I can only speculate from what you said. But just the fact that you're questioning and intrigued to research speaks to your motivation to explore yourself, whether you are or aren't. So don't hold back, explore! I suggest finding a therapist who specializes in gender issues. And having a dialogue with the community, such as ours. Learn from the experiences of others. We're happy you are here with us Alice 💕



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Hi Alice, pleased to meet you :) I recognise your struggle - if you go back to the beginning of my blog it echoes much of what you have said above, my gender just wasn't something I thought about until I turned 40 and my marriage dissolved, though I have dressed and "pretended" most of my life in secret, because I was ashamed. From the support here I have found it okay to ask my questions and share my thoughts and feelings - I honestly joined hoping that after sharing my story I would find that I did not fit in, and that the question of gender would go away when I found I didn't belong.

Turns out I am not as alone as I thought I was and there are many wonderful people here who have had their own experiences some of which will be similar to yours but importantly will give you the space without judgement to find out what it all means for you. 

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Alice K

Hi everyone, and thank you for the responses. Even the limited time I've been on the forums already has been amazingly helpful. I get the feeling that I'm going to be a mess for... a while. This is all new and terrifying and part of me really hates it and wants it to go away. But the genie's not going back in the bottle. This is who I am.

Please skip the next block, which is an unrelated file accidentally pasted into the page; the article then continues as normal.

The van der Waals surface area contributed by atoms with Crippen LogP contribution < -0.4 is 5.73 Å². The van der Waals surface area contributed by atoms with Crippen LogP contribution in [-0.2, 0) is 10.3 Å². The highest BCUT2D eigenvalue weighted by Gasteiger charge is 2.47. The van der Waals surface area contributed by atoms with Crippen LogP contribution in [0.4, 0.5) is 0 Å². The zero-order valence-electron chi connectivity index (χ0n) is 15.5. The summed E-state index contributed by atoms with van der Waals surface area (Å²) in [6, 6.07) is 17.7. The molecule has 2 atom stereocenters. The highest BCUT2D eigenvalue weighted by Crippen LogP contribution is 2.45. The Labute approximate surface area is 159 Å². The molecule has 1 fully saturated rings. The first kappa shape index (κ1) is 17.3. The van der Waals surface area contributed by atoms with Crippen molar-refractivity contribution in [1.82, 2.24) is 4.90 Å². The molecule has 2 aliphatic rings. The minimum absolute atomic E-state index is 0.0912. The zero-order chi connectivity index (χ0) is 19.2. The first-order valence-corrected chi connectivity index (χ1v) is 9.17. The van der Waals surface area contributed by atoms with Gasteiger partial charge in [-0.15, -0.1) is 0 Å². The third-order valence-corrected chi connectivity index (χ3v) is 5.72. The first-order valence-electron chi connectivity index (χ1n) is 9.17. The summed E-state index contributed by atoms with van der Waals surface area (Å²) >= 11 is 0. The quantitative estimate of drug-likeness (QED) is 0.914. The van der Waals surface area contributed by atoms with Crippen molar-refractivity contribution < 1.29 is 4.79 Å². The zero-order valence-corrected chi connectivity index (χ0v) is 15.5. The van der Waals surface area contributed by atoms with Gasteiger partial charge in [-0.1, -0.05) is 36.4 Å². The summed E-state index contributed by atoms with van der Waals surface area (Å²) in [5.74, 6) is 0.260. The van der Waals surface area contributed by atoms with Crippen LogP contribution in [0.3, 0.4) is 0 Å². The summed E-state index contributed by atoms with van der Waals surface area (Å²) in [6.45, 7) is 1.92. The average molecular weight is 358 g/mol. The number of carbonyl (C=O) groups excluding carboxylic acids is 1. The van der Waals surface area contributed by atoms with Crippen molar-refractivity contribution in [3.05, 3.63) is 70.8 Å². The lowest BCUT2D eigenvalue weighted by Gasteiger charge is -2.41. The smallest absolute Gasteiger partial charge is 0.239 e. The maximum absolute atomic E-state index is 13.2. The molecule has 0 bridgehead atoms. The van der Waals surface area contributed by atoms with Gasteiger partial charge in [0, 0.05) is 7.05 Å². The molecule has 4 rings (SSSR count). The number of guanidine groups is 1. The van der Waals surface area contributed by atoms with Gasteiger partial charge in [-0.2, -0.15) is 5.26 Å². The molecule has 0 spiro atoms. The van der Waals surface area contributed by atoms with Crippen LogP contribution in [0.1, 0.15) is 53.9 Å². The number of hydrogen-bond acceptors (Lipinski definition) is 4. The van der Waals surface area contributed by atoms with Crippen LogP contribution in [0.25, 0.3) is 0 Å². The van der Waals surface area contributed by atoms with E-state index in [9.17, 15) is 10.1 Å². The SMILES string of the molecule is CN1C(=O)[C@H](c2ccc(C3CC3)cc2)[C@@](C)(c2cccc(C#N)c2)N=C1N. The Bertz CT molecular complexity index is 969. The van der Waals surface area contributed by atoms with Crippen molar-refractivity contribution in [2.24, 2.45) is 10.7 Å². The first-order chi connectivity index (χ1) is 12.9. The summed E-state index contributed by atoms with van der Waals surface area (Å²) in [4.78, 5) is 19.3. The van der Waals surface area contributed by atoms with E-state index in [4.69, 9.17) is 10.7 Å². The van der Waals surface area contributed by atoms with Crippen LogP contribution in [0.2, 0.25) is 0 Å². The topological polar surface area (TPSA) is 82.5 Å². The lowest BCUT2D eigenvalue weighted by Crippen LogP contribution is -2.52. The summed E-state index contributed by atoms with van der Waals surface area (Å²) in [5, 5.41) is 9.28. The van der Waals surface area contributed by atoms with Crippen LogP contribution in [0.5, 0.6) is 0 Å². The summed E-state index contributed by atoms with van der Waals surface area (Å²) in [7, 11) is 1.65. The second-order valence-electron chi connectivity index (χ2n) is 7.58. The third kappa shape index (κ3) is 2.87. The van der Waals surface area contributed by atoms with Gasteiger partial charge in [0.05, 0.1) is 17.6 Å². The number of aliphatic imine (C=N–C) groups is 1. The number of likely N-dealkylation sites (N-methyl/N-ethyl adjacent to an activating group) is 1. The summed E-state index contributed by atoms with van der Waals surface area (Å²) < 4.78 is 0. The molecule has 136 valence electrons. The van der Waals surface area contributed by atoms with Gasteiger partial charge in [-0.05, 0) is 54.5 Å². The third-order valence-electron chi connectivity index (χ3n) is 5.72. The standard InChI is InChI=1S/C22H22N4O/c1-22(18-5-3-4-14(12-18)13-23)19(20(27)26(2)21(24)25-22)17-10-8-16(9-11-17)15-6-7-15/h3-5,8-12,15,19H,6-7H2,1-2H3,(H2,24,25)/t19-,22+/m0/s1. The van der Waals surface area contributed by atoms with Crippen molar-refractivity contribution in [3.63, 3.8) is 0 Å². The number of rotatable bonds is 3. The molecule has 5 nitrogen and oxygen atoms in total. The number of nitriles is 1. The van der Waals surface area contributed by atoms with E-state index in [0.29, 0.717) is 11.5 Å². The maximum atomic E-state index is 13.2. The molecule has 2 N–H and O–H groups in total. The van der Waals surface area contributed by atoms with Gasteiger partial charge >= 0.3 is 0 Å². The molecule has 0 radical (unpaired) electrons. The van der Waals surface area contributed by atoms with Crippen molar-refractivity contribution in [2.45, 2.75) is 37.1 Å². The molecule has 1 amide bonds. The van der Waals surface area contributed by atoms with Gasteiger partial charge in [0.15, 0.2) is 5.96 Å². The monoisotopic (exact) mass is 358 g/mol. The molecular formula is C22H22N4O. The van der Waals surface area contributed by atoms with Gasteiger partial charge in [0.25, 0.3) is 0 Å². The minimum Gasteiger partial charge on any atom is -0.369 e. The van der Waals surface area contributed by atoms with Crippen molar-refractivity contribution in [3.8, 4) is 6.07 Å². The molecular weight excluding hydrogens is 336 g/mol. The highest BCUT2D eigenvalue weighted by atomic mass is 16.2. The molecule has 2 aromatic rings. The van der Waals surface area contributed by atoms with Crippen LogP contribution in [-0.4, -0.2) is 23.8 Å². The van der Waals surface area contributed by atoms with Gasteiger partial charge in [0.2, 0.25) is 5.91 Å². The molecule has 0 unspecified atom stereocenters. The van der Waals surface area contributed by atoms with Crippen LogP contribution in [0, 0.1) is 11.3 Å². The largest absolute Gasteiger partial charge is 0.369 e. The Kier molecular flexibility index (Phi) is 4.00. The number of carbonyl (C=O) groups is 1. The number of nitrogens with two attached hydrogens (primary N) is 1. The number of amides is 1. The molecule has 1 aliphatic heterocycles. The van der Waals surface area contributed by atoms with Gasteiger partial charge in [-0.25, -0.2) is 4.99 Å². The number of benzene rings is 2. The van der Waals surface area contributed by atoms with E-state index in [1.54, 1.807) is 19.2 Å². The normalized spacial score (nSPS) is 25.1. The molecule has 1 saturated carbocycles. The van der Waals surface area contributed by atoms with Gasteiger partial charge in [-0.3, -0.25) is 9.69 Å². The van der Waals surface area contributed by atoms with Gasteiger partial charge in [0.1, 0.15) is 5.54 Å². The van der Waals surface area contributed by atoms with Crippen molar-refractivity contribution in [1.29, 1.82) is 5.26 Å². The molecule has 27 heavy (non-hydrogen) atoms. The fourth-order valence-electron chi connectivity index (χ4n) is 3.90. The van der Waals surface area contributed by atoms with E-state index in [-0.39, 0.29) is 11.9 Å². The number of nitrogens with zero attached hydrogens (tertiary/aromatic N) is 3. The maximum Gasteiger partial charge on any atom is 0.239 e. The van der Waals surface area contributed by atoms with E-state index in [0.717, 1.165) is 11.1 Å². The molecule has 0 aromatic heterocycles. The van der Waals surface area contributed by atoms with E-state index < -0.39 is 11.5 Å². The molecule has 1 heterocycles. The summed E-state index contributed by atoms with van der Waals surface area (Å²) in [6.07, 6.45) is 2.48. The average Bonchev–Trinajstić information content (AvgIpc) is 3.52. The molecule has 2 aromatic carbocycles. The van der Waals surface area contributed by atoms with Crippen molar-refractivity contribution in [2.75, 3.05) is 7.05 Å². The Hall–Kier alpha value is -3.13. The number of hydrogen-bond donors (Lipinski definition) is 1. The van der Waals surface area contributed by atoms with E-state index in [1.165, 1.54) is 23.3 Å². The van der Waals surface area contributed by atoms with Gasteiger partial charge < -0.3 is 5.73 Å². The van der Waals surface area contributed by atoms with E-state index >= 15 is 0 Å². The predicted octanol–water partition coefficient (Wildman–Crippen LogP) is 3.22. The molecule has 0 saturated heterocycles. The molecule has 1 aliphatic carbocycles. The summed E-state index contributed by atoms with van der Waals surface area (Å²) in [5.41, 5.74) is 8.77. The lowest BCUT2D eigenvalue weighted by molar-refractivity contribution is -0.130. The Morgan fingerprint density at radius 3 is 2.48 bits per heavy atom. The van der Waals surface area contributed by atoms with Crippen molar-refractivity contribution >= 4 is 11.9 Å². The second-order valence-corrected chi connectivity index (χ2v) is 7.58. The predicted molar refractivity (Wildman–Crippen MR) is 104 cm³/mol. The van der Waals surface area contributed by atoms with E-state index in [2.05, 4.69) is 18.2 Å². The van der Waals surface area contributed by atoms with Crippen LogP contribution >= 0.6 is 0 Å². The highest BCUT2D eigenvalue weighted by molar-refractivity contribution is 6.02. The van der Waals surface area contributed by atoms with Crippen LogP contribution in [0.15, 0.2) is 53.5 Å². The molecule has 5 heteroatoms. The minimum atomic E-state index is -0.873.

Here's sort of the paradox I'm dealing with right now:

I feel like a girl. I don't know what being a girl feels like.


I don't have the language or frame of reference to even explain that better. I'm not even really sure I know what I'm trying to say.


I know what being a man feels like, whether I want to or not. But then, sometimes that feels like Plato's cave, and that's all just testosterone and shadows on the wall. It's not reality, I just think it is because it's all I know and I've never questioned it. Like ToniTone said, growing up there wasn't exactly an amazing amount of available information. My mom let me watch The Rocky Horror Picture Show when I was probably too young for it, but that's hardly an educational tool even for crossdressing. But that's about all there really was that I was exposed to, and even that was a bit more about ridicule than acceptance.


So I may not know what it's like to be a girl, and I may have been chastised by friends (the one who knows, sadly, but also indirectly several who don't) for tying my explorations to things like clothes and makeup which are "societal constructs and not what being a woman is about". Maybe not, but I feel better about myself when I do it. But even when I don't wear anything girly, I feel better about myself just thinking of myself as Alice, as a girl, as she and her. And today at least, I feel good about that (tomorrow I will probably feel like a fraud again). It's a place to start, and the rest is part of the adventure.